(As a side note, the fact that publicity leans so heavily on author identity is one cause of the lack of diversity at the top layer – since it’s easier to pass off older white men as having the authority required of the ‘eminent poet’ archetype. It’s true that recently, there has been a shift toward celebrating alternative perspectives and experiences, particularly those of women and minority groups, but the emphasis on identity is unchanged, and this carries with it the danger of reducing non-white-male authors to cyphers.)

Beyond the single author collection, the second most dominant form in poetry publishing is probably the ‘survey’ anthology – in effect, an instrument of categorisation and organisation. Then there are celebratory or occasional anthologies, and therapeutic or self-help anthologies. With the exception of Bloodaxe’s Staying Alive and its sequels, books in the latter two brackets are critically ignored, regarded as purely commercial exercises.

So the somewhat ambitious remit behind Sidekick was to try to find or forge a new form of mainstream poetry book, one that emphasised the collaborative aspect of book creation and avoided emphasis on the figure of the poet. What if poetry was the mode, rather than the genre? What if, instead of all poetry being confined to the Poetry section of a bookshop or online marketplace, it was found in all the other sections – one of the ways in which any topic might be explored, or any genre realised?

To this end, we’ve published mainly themed, multi-author compendiums of newly solicited writing, mixing poetry with prose, illustration and graphic arts, questing for the right balance between charming and unruly, orderly and idiosyncratic. We tried to make our Birdbook series a kind of catalogue or ornithopaedia as much as a poetry collection, and we tried to involve as many different poets as possible across the various projects – driven in part by the notion that more poets can reach a wider audience if they aren’t fighting over the same few pulpits. (Or crowns? Pistols? Whichever metaphor suits).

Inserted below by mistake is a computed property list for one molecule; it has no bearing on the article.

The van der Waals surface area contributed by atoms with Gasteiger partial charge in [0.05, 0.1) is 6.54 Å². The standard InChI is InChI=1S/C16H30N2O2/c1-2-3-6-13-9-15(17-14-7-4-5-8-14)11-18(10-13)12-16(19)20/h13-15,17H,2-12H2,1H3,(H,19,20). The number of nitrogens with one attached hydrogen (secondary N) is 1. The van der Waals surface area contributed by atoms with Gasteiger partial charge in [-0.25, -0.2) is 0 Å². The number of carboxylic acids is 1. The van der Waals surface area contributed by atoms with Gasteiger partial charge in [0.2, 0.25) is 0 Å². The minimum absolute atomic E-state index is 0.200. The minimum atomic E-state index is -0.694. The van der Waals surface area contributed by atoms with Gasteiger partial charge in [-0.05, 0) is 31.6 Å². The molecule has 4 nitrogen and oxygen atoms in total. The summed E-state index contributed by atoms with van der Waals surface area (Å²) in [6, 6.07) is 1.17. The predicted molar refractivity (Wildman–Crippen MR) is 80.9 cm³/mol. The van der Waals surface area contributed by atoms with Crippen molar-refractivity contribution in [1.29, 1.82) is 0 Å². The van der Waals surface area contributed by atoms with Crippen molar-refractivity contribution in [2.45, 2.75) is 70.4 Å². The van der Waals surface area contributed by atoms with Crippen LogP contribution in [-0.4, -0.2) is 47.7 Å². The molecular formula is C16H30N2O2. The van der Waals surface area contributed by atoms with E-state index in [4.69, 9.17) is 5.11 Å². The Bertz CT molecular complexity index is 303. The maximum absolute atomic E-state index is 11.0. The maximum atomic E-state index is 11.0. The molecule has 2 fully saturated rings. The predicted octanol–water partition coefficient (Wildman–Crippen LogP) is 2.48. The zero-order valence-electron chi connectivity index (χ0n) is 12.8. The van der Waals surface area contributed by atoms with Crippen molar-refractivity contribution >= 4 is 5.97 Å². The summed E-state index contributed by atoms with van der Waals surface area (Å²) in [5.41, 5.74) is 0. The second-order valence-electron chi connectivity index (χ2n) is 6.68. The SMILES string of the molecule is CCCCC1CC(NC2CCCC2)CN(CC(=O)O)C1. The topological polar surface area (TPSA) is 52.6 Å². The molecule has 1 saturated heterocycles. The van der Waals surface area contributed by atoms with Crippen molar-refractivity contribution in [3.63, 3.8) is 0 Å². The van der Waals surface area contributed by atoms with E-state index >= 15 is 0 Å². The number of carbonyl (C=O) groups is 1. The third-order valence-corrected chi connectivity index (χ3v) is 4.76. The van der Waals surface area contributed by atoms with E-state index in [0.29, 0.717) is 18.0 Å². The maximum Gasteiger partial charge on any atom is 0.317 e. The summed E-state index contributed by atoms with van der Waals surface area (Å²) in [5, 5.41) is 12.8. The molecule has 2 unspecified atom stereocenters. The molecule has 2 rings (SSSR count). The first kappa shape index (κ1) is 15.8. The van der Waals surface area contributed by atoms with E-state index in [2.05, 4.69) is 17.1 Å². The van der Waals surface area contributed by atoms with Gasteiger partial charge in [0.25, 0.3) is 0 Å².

One disadvantage of this approach is that a poet who has written one or two poems for one of our books isn’t likely to feel very well represented, or like they’ve had much influence on the overall shape or feel of the book. It also makes compiling and editing particularly fiendish – imagine trying to make a complete jigsaw out of dozens of pieces from different jigsaw sets, but without being able to choose exactly which pieces.

So we came up with a new plan: offer poets (and other experimental writers) a little patch of land. Book-land. Space for a sequence, or micro-pamphlet, or something substantial. Ask them to describe to us what they would do with it, based on a broad idea of the theme of the book. Then select a number of those ideas to commission in full and put together the skeleton of the book from there. The process is intended to be less top-down, more generative, with the work of individuals given a little more space to breathe. It should also streamline the production process, since we can start on the layout before the final components arrive.

Undoubtedly, there will be downsides to this approach as well, and difficulties we haven’t foreseen. But we thought it was worth experimenting with. As with other aspects of our unconventional approach to publishing, the results should be, at the very least, rather interesting.


Please note we don’t consider unsolicited manuscripts or book proposals. We do not publish single-author collections at all.

We periodically issue calls for submissions to our planned multi-author projects, and aim to include in these a plethora of styles and approaches by writers and artists both established and unsung. We encourage submissions by members of underrepresented groups, though we do not place upon members of those groups any expectation that they foreground or discuss aspects of their identity or personal experiences. Generally, we don’t believe the value of work rests in its claim to authenticity.

On the other hand, we encourage exploration of any topic, so long as it plausibly fits the criteria for a given project.

At the moment, there are no calls for submissions, but you can keep up to date via our blog, Twitter and Facebook feeds.